Renal impairment is an established medical complication in patients with malnutrition due to restrictive eating disorders. Electrolyte derangements, nephrolithiasis, acute kidney injury, and impaired osmoregulation are reported as renal complications. We sought to evaluate renal function in hospitalized adolescents and young adults (AYA) with Anorexia Nervosa (AN) and Atypical Anorexia Nervosa (AAN) undergoing medical stabilization.
This is a secondary analysis of data from the Study of Refeeding to Optimize Inpatient Gains (StRONG) trial, a multicenter randomized controlled trial comparing higher-calorie refeeding (HCR) versus lower-calorie refeeding (LCR) in 120 AYA hospitalized with medical instability secondary to AN or AAN. Vital sign measurements, weight [to calculate percent of median body mass index (%mBMI)], electrolytes, and fluid status were evaluated at baseline and daily. Renal function was quantified using daily creatinine measurement and calculation of the glomerular filtration rate (GFR) using the modified Schwartz equation. Unpaired t-tests compared group by GFR. Generalized mixed linear regression compared GFR over time by treatment arm (HCR versus LCR).
Of the 111 participants who completed treatment protocol, mean (SD) age was 16.5 (2.5) years, and 33% had a baseline GFR less than 90 mL/min/1.73m2, suggesting renal impairment. %mBMI in those with GFR < 90 mL/min/1.73m2 was 84.6 (.10) vs. 84.9 (.12) in those with GFR > 90 mL/min/1.73m2 (p=.89). GFR improvement throughout hospitalization was significantly greater in those treated with higher calorie refeeding (p=.04), and in those admitted with GFR < 90 mL/min/1.73m2 ( p<.05).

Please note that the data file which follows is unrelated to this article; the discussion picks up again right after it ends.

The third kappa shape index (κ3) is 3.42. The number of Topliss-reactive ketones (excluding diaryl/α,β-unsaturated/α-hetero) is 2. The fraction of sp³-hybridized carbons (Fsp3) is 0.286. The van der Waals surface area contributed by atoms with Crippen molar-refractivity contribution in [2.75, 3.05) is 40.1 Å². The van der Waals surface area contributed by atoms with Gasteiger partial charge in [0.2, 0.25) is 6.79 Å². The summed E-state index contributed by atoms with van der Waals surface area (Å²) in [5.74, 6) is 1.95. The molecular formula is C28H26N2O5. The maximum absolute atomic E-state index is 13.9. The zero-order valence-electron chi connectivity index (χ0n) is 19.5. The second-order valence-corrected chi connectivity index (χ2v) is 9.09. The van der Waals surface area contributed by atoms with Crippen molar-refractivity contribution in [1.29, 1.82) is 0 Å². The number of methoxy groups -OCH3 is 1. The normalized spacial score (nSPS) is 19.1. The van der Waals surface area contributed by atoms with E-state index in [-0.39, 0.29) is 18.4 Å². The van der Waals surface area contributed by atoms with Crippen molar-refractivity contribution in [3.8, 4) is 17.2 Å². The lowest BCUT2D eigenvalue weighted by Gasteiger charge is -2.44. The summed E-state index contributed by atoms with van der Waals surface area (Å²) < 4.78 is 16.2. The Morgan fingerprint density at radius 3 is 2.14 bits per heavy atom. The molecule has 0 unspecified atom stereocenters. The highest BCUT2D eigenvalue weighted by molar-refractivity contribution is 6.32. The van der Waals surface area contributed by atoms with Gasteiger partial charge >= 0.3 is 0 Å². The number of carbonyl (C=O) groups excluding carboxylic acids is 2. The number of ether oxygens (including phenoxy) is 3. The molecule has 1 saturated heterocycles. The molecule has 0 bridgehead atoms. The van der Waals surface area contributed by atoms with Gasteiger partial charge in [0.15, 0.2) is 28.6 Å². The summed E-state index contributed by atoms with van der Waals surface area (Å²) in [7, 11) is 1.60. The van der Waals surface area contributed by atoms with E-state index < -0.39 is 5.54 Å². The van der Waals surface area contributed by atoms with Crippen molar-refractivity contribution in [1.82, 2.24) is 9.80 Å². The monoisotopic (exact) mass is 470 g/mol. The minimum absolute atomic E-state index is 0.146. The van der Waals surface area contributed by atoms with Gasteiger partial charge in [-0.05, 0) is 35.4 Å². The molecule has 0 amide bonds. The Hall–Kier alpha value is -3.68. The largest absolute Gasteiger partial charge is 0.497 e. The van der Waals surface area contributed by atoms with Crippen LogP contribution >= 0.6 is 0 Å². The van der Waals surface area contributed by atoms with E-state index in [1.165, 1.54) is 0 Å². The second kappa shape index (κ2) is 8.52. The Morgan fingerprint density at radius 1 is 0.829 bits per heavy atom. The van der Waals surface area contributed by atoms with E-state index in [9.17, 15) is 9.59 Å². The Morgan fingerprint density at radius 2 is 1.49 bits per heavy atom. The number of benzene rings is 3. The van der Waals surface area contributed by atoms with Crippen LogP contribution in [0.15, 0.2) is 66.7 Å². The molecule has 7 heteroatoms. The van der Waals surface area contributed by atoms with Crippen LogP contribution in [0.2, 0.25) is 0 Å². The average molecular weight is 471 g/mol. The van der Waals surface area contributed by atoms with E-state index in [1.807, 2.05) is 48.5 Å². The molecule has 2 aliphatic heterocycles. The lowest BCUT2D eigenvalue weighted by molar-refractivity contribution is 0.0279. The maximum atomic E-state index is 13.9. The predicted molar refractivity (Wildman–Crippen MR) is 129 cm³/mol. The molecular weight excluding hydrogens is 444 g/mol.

Renal impairment is evident on admission in a significant number of AYA hospitalized with AN and AAN. Higher calorie refeeding led to greater improvement in GFR as compared to lower calorie refeeding, particularly for those with more significant renal impairment on admission. These findings support the efficacy of HCR in restoring medical stability and reversing negative consequences of malnutrition faster than LCR.
Sources of Support
National Institute Child Health & Human Development #R01HD082166; ClinicalTrials.gov Identifier NCT02488109.
© 2022 Published by Elsevier Inc.